Laughter is the best medicine.
Just ask Penelope.
She dressed Snowie in a tutu…poor doggie.
And found the result hilarious–in a tears draining from eyes, giggle-fit kind of way.
Our hope today…that you would see the world through the eyes of a child and find happiness and laughter in your day.
Penelope peered at her friends through the crackling flames with a mischievous grin. “Once upon a time,” she lowered her voice, “there was a dark, dark forest.”
Gripping the hands of her chair, Eloise’s eyes widened with fear and anticipation.
“And inside the forest,” Penelope spread her arms wide, “there was a dark…,” she paused for effect, “dark tree.”
Above their heads, a large maple swayed, its limbs black next to the starlit sky.
“You can’t scare me!” scoffed Junjie.
She leaned closer. “And in the tree, was a dark,” she lingered on the word, “dark nest.”
“Ohh!” Eloise covered her mouth with a trembling hand.
Overhead, a branch creaked.
Junjie’s eyes shot toward the sound. “Nothing but a bird, I bet.”
“And in that nest,” Penelope’s words barely rose above a whisper, “there was a dark, dark….” Her body tensed.
Eloise and Junjie hung on her every word.
The pounding waves filled their silence.
Junjie almost fell out of his chair.
Penelope giggled. “Gotcha!”
Their laughter carried across their campsite.
“My turn,” said Eloise.
“Once upon a time….”
I never know when I’m going to get an idea that I need to remember … which is why I like to take my sketchbook everywhere I go.
Sometimes, however, I forget to bring it along. That’s when it’s time to get creative. Thankfully, most places will have something to write on, even if it is just a serviette.
Just a little while ago, I was out for lunch with some friends. If you’ve ever been to Montana’s, then you know how it is: a whole table covered in fresh kraft paper to doodle on!
So here is a little idea brought to life with a purple crayon on the table covering at a Montana’s somewhere in southern Ontario.
It’s not perfect, but it’s the start of something cute …
Junjie, as one of Penelope and Eloise’ close friends, will end up in many stories and pictures in our books.
Before drawing scenes to illustrate our book, I like to spend time getting to know the characters. I’ve done that with Penelope and Eloise so far, and now I’m doing that with Junjie.
I do this by drawing him (all of them, in fact) in as many positions, activities, and scenarios as I can imagine.
It’s a lot of fun to do, and it helps me build a history and rich personality for each character (besides the one that they were each created to have).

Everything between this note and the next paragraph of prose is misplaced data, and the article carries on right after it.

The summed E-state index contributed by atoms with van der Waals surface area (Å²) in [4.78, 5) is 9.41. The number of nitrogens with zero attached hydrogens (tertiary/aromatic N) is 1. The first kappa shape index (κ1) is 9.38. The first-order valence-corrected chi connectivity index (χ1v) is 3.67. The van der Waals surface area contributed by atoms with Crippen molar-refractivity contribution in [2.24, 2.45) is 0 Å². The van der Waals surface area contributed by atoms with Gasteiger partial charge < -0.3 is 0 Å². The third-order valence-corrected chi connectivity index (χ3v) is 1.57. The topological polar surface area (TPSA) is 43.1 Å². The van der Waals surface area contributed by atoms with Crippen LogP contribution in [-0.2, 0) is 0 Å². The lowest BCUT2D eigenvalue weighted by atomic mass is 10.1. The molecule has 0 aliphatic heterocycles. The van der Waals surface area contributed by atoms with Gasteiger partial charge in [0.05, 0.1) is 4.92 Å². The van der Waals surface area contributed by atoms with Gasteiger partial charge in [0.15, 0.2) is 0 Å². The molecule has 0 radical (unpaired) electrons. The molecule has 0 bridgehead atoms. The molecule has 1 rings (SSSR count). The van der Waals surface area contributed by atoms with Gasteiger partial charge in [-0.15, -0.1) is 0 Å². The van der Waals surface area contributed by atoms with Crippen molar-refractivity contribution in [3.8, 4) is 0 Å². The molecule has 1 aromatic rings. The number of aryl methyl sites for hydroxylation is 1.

Below is an example from my sketchbook of some exploratory drawings of Junjie. As I draw, I become familiar with how he stands, sits, and moves … which allows me to focus more on the imaginative settings in the story .
Getting something right, often means a lot of repetition and practice!
Penelope is blonde and wears a lot of pink. Eloise has curly black hair and mostly wears green. What colours would Junjie have?
I think, there will be a variety of colours with Junjie. He will often be pictured with his trusty magnifying glass in the future … and his is a truly scientific mind. I think his colours will tend to change with his goals and pursuits :).
As for his eyes, I thought hazel would be nice …
The third of our irrepressible little trio is a boy, named Junjie.
Yesterday, I began to work out what he might look like, and how he and the girls might relate.
This is a first sketch … and I like it so far.
Pictured below are two stages of a drawing; first, the blue pencil drawing (it’s an erasable animation pencil), and second, the drawing after I’ve scanned and altered it on the computer so that it is an outline only, ready for colour to be painted on in a layer below the drawing.
I haven’t quite decided on his colours yet …
Now that Eloise is designed, it’s time to see what the dynamics of her friendship with Penelope will look like.
The writing will determine most of that of course, but there are subtleties in body language and activity that will speak volumes. Although it is time to begin serious work on the illustrations for the book, it will always be important to explore these characters more fully. They are as deep and as complex as you and I.
What I most like to keep, in any drawing, is a feeling of energy, or life. Sometimes that quality lies in the line work, other times in the colour, and yet other times, in the texture. Sometimes, it is found in all three. Each drawing needs to satisfy the eyes and the soul in some way.